Presentation on theme: "An Introduction. 1. What evidence is presented to “prove” that the woman is a witch? 2. Would this evidence hold up in a court today? 3. What is the purpose."— Presentation transcript:
1. What evidence is presented to “prove” that the woman is a witch? 2. Would this evidence hold up in a court today? 3. What is the purpose of this clip? 4. What does the clip prove about “witch hunts”?
Colloquial term for finding a Scapegoat: (One who is the object of irrational hostility)
Which of you is a witch?
What was your character’s motivation for the answers to the questions? Did the end result surprise you? Explain. If you were in your character’s situation what would you have done?
Entertainment vs. Intellectualism Modern Dramatists Lorraine Hansberry Arthur Miller 3 Elements of modern drama Realistic characters Realistic dialogue Controversial issues
Author of… Inspired by…
McCarthy Hearings The Threat of Communism “Red Scare”
Cold War Develops b/t Soviet Union and United States Stand off Nuclear threats Italy had a fast growing communist party 1949 Mao Zedong Overthrew US-Supported government in China
1950 McCarthy claims Communists had infiltrated department of state Paranoia spreads American dream is threatened McCarthy claims Hollywood is influence by communism and is spreading propaganda McCarthy’s “Witch Hunt” begins
Begin as early as 1480 in Europe as the reformation begins in Europe MP clip Involves moral panic, mass hysteria, lack of reason, and lynching Modern witch hunts are more FIGURATIVE… Metaphor for political persecution
Political persecution of anyone associated with Communism—in actuality or imagined Film industry workers—subpoenaed to reveal names of the subversive people Government officials charged Secretary of the Navy accused of harboring Communist spies Anyone names suspect was blacklisted Can’t find work—fate worse than death?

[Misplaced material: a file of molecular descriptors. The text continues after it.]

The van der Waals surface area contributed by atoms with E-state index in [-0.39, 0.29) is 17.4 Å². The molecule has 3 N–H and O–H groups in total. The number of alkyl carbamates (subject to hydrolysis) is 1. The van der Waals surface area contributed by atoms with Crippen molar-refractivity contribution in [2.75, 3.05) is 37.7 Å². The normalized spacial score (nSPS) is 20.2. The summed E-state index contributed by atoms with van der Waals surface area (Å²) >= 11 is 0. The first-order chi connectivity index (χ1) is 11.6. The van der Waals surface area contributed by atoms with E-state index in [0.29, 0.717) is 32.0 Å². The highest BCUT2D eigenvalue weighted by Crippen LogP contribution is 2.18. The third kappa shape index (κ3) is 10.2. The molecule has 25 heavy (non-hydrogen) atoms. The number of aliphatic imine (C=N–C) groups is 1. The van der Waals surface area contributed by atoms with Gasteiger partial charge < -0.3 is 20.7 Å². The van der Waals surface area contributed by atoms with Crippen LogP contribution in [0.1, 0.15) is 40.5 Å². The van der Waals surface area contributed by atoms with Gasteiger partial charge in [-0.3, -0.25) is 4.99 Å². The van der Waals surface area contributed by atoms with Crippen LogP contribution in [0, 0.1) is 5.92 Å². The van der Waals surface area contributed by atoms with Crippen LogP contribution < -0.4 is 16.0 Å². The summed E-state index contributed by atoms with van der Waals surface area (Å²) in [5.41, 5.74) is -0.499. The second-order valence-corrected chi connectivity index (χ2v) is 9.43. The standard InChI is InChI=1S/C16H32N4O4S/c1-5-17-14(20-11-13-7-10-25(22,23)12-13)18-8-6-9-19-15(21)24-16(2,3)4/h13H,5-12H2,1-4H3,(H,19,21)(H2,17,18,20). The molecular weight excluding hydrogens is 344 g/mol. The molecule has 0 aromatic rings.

All of this inspired Arthur Miller in his writing Death of a Salesman: Receives a Pulitzer in 1949 Movie version produced American Legion protests Miller asked to sign anti-communist declaration; refuses Columbia produces a short version, changing the message The Crucible Produced in 1953 Miller becomes the subject of FBI investiations
Set during the time of the Salem Witch Trials Meant to send a message to the world about the Communist Witch Hunts Based on historical fact Changed to fit the purpose of the play
What happens when the American dream/cultural lifestyle is threatened?
Write 3 interview questions you might ask one of the characters from The Crucible. Consider the events of the first act as you draft your questions Exchange papers with the person directly in front of you. Answer their questions AS IF you were the character.
AND identify at least 3 major changes that Miller made in the play (based on Act I)
Identify three major changes and then decide Why would Miller make these changes in the screen play? (why change the original work) Audience Purpose Mode
To persuade readers to his point of view… Is it acceptable to use fear & intimidation as a motivator for extrinsic & intrinsic results? Methods: symbolism, characterization and irony
Dramatic Irony: characters think one thing to be true, but the audience knows something else to be true Verbal Irony: words seem to say one thing but mean something quite different (a lot like sarcasm—used often in satire)
Record in your packet Continue reading Act IV—Read by tomorrow!